The Hueston Woods State Nature Preserve comprises 200 acres of beech and maple trees that have never been cut down. Since Matthew Hueston bought the land in 1797 and fell in love with the area and with the production of maple syrup, it has been preserved and protected, and it now represents the largest mature beech maple forest in Ohio.

Which only makes it fitting that for the past half a century, the area has also played host to the Hueston Woods Maple Syrup Festival, an annual celebration of maple syrup production in Ohio.

“Maple syrup production is really the reason we have a park, so we try to do this every year,” said the park naturalist, Shawn Conner, as the 51st annual festival kicked off this past weekend.

Spanning two weekends, the festival offers visitors the ability to learn about the history and craft of making maple syrup. Hayrides leaving from Pioneer Farm on Brown Road transport syrup-lovers into the heart of the Nature Preserve, where they can enjoy a short guided hike among the towering beeches and maples. The guides make periodic stops along the way to demonstrate how the trees are tapped before concluding at the sugar house, a cozy, smoky hut where the sap is boiled down into the pure finished product.

And of course, there is plenty of opportunity to try said product. Concession stands display an assortment of vessels containing the sugary concoction, from massive gallon jugs to artistic glass vials. A wide array of treats such as maple popcorn and maple candy are also available, while a grill by the sugarhouse offers maple hot dogs, maple burgers and funnel cake drizzled with maple syrup. And each morning, the Hueston Woods Lodge hosts a pancake breakfast, complete with sausage and coffee.

Perry Gordon, a recent retiree from the Ohio Department of Natural Resources, has been conducting the sugarhouse presentation since 2011. Gordon sees the festival as a great opportunity to show people how much work truly goes into the production of maple syrup.

“A lot of people, they have no idea where that bottle of syrup comes from,” he said. “It gives people a sense of how much work goes into this, that it’s not just turn on the taps and there it is. There’s a lot of work involved.”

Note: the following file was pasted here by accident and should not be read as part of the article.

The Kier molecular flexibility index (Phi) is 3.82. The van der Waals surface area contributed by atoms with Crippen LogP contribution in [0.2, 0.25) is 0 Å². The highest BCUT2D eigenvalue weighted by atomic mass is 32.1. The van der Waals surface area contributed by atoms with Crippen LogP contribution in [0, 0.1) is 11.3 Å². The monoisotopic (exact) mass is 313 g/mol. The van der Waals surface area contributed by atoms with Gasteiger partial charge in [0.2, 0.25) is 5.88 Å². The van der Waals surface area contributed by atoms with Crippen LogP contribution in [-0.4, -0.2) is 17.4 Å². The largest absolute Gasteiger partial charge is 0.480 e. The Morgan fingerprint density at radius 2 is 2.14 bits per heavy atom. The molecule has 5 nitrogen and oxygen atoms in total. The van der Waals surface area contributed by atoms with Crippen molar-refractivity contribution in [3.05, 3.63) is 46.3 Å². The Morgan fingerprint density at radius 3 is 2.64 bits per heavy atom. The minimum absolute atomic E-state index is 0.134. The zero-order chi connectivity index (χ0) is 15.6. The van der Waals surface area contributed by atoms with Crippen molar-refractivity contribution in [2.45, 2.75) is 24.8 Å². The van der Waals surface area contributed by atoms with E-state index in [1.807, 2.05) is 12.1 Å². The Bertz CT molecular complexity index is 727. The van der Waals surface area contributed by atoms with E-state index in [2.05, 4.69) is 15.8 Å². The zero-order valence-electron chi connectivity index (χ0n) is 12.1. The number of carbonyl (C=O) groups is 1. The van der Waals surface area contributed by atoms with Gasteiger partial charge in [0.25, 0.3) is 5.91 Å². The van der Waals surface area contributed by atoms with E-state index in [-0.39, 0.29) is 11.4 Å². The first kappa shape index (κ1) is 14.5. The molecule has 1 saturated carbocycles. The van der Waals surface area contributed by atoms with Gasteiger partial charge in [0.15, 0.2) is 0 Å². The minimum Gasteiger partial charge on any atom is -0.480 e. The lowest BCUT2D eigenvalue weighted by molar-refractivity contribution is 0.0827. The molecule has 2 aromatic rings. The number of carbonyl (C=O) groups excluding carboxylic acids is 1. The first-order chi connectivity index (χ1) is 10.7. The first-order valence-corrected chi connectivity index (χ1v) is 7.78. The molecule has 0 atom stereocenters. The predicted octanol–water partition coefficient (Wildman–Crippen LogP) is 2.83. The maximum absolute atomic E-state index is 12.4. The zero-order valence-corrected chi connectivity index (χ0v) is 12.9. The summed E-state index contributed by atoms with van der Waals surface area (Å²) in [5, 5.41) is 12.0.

On average, it takes 40 gallons of sap to produce one gallon of pure maple syrup, a figure that becomes even more staggering when one witnesses the lethargic drip of sap exiting the tap and falling into the metal pail hanging from each maple tree. According to Conner, on a good day, a tree might yield two to three gallons of sap, which is 97 percent water. The boiling process can then take up to several hours.

Blake Kaiser, who began working as a naturalist at Hueston Woods this year, was drawn to the old-fashioned nature of this process and even plans on trying it himself next spring.

“This is almost a lost art, I guess,” he said. “When you think of farming, you don’t think of things like this, of maple syrup production.”

Kaiser believes that the festival offers a great opportunity for families to come to the park, enjoy the outdoors and learn about this production process.

“It’s important, I think, to get a lot of the kids out from the video games and in front of the TV screens and all of that kind of stuff and come out and see how all this stuff’s made they’re pulling off shelves at the grocery stores,” he said.

The festival continues this Saturday and Sunday. The pancake breakfast is served from 8 a.m. to 1 p.m. at the Hueston Woods Lodge, while the tours run from noon to 4, starting at Pioneer Farm.

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